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Running from the Death Angel

Death Angel“Oh sweet Jesus, we’re out of tequila,” Otto slurred from the passenger seat, flipping the empty bottle out the window. “There is no way we’ll make it through this fatal heat without more tequila.”

“You’re a liar,” I said, watching him out the corner of my eye. I didn’t like it when Otto was drunk and gloomy. It made me think he’d make a grab for the wheel and swerve us into a fiery crash, just for the hell of it. “We’ll be at the guru’s in half an hour, anyway,” I said. “What are you looking at?”

“Thought I saw him back there,” he said, peering out the Pinto’s rear window.

“That’s a lie. We left him in Denver. You said so yourself.”

“I think he’s catching up.” He slapped the Pinto’s dash and laughed. “Oh man, I just got a flash of the future!”

“Oh god, what now?”

“I saw us sitting on a crazy wooden porch with ol’ Guru Joe, hammering down mescal from his own secret still. Ol’ Joe sits there smoking a great hookah pipe, rolling out nuggets of wisdom like an ancient holy man, and we’re hunkered down like earnest young metalsmiths, painstakingly fashioning those nuggets into shiny masterpieces.”

I looked over from the freeway and smiled at Otto. He was a great bull-necked dumb brilliant brute of a man, a wild genius peering through the eyes of an ape.

A suicidal ape, I reminded myself, glancing at the thick bandages peeking from under the sleeves of his red plaid shirt like Victorian cuffs.

But none of that mattered now. We’d got the jump on the Death Angel and soon we’d see Guru Joe. Otto was convinced Joe would put us on the straight path, impart some vital truth, teach us the powerful spell that would allow Otto to slay the beast that would slay him.

A pack of vicious curs met us halfway down the sun-baked drive headed by Joe Jolowski’s mailbox. They harried us all the way to a miserable ramshackle slumped atop a low hill, yapping and jumping at our windows until a grossly overweight Native American in a black spandex mini skirt, quite possibly a transvestite, came out with a pool cue. She beat the mongrels savagely, shouting in some strange tongue until they retreated whimpering under the porch.

I rolled down the window one inch. “Fine work!” I congratulated. “We’re here to see Joe.”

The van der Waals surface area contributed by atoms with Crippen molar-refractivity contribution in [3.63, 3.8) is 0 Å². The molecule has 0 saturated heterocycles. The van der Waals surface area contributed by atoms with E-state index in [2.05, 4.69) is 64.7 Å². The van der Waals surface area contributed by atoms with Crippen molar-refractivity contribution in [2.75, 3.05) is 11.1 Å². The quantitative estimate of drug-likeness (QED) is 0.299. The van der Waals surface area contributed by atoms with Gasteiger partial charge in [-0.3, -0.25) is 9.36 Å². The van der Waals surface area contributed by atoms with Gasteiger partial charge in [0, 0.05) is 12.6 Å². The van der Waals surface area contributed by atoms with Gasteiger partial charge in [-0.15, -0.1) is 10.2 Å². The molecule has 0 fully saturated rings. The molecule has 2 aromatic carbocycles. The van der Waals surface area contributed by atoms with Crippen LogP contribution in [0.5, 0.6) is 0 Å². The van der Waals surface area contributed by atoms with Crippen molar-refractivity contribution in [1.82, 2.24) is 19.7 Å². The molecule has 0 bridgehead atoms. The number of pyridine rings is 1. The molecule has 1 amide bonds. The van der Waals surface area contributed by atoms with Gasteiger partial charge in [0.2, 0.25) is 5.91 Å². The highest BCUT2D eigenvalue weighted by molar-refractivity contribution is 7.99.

“Reporters?” she barked, cue resting against gargantuan thigh.

“Good heavens, no,” I said, creaking false laughter. “We’re friends. Fellow drunks. Truth seekers!”

Without a word, she lumbered back up the creaking wooden steps of the porch and disappeared inside.

I turned to Otto. I said, “I’m not going in there.”

“Go on,” he encouraged. “They won’t bite you. She beat all the meanness out of them.”

“Who’s to say she won’t beat us? Why don’t you go first?”

“Oh? And who’s going to drive the getaway car when those curs jump on you like a pack of rabid wolves?”

I looked to the curs. They didn’t resemble wolves. They appeared skinny gargoyles, watching and panting beneath the porch.
Fifteen minutes later the heat began to lull them to sleep. The Pinto’s primer black skin absorbed the sun’s power as if it were specifically designed to do so. I was beginning to think I’d actually faint.

“Well, chickenshit?”

“It’s hardly fair,” I said, opening the door one centimeter. The curs opened their eyes, blinked at me, then went back to sleep. I got out very slowly and crept past the curs like a faithless Daniel. I was two tiptoes across the porch when I was joined by Otto.

A ruptured screen door lay on the porch floor like a drawbridge to the open doorway. I tapped the jamb with one knuckle.

“Come on in!” screeched a high male voice, then, “I’ll kill you, you sons of bitches!” followed by a loud whack!
“Where you going?” Otto demanded.

“Very far away.”

“No,” Otto hissed, putting his hand on my back. “Joe’s just testing our faith. Go on.”

“Quit shoving!” I said and in I went.

Joe Jolowski stood in the dim living room’s dead center, waving a bludgeon. His head was tremendously bald. In compensation he’d grown his beard longer than Moses’ and combed it up into a topknot. Under this bristling hood two facial ticks vied for attention: his teeth bared every few seconds and his right eye winked constantly, lending him the manner of a lascivious orangutan.

“The more you kill,” Joe whispered, “the more there are.”

“Why, yes,” I said and Joe lunged across the room with a terrible howl, swinging the rolled-up newspaper in a high arc at the flies buzzing around in lazy, almost scornful circles. He tripped over a low table and collapsed to the floor.

“They own me,” he sobbed, “they own me.”

“Perhaps you should fix the screen door,” I suggested, still cringed.

Joe looked up sharply. “Then what the hell would I do around here? What then?”

“You could play pool with . . .” I gestured to the click and roll of pool balls coming from the next room.

“Oh no!” Joe cried, springing up from the floor. “Angela takes her pool very seriously. You either let her win every game or she shoves her pool stick the last place you’d want it. She’s a direct descendent of a very powerful Apache chief and you cannot insult her.” Joe took another bounding swipe at the flies then dropped into a tense crouch. “Who the hell are you?”

“Truth seekers!” I warbled.

“Oh hell. I thought you fuckers had stopped coming.” He jabbed a gnarled hand at me. “Give me fifty dollars!”